Peter Ballantine was born in Scotland on November 16, 1791 and came to seek his fortune in America in 1820. He found work at a brewery in Albany, NY and being clever and thrifty opened his own brewery there in 1833. He took his wife and three children to Newark, NJ in 1840 to be closer to the growing New York City beer market. In the beginning he leased a brewery founded by Gen. John N. Cumming but around 1850 built his own ale brewery nearby. By 1877, P. Ballantine & Sons was the fourth largest brewery in the USA and the only one brewing ales exclusively in the top 20. The famous Ballantine three ring symbol (“Purity, Body, Flavor”) was inspired by the wet rings left on a table as Peter Ballantine consumed his beer and was first used by the brewery in 1879. By the 1880s, Ballantine Brewing plants covered 12 acres and were the sixth largest brewer in America. In January of 1883 at the age of 91, Peter Ballantine passed away. The running of the brewery was passed to John H. Ballantine, and later Robert F. Ballantine.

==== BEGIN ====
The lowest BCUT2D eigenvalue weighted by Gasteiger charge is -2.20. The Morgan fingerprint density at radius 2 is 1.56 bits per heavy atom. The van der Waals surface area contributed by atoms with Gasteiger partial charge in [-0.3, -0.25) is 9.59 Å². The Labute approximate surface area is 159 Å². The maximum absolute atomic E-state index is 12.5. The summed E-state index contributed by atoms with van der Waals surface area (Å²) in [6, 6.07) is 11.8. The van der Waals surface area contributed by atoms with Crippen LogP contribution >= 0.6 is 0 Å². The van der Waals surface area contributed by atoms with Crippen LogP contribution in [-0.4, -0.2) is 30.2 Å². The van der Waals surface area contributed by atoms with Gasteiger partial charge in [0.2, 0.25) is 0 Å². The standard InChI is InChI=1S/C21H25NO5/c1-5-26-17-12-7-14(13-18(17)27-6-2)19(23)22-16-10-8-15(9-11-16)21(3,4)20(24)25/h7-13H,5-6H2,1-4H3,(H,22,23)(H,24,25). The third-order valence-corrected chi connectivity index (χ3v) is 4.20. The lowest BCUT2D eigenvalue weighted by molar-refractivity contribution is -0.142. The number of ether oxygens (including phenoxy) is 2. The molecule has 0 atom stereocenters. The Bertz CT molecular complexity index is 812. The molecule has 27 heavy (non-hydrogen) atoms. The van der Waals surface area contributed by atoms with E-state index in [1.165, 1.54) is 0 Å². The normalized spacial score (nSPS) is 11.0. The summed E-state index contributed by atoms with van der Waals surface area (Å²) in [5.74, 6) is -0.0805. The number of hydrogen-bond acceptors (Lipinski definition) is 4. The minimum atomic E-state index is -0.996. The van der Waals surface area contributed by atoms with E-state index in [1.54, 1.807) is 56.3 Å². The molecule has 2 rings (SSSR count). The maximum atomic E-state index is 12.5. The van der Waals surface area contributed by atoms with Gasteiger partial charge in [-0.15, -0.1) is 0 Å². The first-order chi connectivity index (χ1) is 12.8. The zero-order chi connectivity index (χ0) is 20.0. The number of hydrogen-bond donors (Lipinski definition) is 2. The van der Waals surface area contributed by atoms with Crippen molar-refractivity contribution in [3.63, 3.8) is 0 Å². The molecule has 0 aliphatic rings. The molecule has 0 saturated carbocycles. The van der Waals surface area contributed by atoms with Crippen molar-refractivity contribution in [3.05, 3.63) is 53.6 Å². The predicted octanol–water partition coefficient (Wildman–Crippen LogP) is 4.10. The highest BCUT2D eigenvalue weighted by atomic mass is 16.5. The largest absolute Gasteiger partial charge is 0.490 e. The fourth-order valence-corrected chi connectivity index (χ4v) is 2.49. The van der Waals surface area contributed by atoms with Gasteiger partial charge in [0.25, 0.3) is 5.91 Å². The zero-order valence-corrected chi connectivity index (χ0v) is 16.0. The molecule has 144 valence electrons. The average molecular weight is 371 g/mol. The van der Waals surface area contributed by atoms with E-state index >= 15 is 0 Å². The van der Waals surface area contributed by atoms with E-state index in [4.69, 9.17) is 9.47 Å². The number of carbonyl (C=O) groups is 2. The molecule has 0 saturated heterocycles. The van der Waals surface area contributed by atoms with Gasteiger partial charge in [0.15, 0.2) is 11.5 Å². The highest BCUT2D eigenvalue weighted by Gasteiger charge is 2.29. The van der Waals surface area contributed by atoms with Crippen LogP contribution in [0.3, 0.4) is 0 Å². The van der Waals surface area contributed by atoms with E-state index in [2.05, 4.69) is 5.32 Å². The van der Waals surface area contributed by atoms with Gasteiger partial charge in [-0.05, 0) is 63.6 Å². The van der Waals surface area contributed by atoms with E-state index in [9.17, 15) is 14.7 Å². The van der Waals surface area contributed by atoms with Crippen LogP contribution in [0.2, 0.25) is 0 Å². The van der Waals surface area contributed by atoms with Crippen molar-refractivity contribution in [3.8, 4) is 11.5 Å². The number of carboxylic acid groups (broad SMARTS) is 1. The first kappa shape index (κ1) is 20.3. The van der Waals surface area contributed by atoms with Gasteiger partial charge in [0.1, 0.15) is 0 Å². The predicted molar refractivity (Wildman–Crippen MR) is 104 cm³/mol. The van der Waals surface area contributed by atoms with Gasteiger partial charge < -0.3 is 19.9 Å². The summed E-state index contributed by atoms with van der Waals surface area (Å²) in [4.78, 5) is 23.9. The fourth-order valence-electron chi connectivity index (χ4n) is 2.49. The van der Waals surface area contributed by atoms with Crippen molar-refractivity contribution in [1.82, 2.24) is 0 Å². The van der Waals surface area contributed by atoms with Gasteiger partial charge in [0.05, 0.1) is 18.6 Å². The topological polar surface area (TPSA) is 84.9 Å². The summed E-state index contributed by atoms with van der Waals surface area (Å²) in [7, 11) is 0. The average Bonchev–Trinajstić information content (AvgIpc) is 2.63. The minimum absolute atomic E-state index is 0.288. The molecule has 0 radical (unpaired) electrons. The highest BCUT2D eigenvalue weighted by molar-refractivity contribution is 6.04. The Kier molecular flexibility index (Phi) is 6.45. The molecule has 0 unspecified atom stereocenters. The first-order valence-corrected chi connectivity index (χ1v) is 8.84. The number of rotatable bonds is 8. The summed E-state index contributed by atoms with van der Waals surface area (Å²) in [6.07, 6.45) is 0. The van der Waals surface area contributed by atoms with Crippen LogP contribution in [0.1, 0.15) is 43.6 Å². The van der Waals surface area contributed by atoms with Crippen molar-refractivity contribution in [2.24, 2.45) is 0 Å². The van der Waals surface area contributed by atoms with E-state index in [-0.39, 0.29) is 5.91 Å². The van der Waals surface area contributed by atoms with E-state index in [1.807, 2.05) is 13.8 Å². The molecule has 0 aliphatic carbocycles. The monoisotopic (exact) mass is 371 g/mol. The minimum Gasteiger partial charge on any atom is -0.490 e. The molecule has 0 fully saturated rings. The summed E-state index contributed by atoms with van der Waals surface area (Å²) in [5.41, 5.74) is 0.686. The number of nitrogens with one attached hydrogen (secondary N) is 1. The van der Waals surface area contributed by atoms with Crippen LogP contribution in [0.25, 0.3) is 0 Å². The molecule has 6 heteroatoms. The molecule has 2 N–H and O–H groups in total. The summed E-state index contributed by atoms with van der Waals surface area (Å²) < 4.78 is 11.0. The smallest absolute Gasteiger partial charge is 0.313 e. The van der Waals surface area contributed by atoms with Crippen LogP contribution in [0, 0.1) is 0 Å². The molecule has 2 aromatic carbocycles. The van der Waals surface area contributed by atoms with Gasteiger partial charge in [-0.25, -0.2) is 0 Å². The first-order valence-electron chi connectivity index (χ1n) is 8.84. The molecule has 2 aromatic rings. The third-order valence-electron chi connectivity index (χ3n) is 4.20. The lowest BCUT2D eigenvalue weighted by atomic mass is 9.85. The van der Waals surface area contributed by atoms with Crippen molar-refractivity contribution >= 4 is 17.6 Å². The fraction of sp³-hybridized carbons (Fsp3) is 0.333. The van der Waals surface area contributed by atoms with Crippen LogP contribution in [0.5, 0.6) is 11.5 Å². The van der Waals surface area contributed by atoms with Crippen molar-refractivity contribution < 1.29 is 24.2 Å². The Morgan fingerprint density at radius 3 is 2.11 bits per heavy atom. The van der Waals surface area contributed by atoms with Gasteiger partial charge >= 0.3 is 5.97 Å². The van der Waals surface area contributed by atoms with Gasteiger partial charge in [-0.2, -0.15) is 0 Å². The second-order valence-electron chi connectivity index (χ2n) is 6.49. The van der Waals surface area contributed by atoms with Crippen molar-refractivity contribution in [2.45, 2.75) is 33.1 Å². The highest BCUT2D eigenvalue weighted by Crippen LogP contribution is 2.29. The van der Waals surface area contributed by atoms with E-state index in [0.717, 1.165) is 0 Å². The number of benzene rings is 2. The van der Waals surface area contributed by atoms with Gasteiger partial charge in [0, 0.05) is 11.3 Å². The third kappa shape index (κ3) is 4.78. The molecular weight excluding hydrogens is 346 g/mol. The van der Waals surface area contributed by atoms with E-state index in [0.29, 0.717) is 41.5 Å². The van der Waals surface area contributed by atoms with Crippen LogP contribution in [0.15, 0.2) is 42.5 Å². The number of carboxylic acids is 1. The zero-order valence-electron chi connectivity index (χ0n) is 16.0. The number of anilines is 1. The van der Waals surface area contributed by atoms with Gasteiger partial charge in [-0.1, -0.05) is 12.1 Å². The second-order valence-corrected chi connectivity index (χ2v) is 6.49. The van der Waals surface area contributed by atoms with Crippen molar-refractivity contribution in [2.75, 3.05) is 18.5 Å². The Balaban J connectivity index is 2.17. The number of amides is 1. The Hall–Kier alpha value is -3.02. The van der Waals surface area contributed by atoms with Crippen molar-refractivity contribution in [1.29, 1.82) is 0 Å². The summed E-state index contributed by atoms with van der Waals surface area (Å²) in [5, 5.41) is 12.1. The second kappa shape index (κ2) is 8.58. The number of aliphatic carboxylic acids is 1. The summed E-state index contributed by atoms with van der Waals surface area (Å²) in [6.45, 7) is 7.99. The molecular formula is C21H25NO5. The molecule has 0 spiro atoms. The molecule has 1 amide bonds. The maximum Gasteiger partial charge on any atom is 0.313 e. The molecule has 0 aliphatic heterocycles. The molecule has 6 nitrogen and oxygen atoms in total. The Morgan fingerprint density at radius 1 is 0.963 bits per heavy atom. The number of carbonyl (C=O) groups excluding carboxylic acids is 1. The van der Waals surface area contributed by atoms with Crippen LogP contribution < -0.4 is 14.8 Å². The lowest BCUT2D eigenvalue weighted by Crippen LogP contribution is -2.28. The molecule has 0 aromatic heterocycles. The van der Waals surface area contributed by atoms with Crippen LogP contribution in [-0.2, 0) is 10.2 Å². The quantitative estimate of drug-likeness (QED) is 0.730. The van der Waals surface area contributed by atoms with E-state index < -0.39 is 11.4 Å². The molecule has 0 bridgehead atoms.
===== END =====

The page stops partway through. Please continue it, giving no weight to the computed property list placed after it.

After the death of Robert’s last son, the company was headed up by non-family members. By 1895, Ballantine was the 5th largest brewer in the country. The original ale brewery was eventually closed and all activities moved to the lager brewery site in 1912. Ballantine’s management was forward thinking and saw the coming of Prohibition. In order to allow the company to survive, they produced malt syrup and diversified into insurance and real estate. Many of the family members left to join John Ballantine at the Neptune Meter Co. Following the lifting of the Volstead Act, German brewing equipment salesman Carl Badenhausen and his brother Otto approached Ballantine to purchase the brewery. The management of Ballantine did not want to return to brewing as so many in-house skills had been lost during Prohibition. The brothers purchased the brewery and imported a brewmaster, Archibald MacKenchnie, from Scotland. Ballantine beers and ales quickly returned to their original popularity in the greater New York City area.
Ballantine had a close association with local sports. They sponsored the New York Yankees in the 1940s and 50s. N.Y. Yankee announcer Mel Allen’s called every Yankee home run a “Ballantine Blast” on his radio and later television coverage.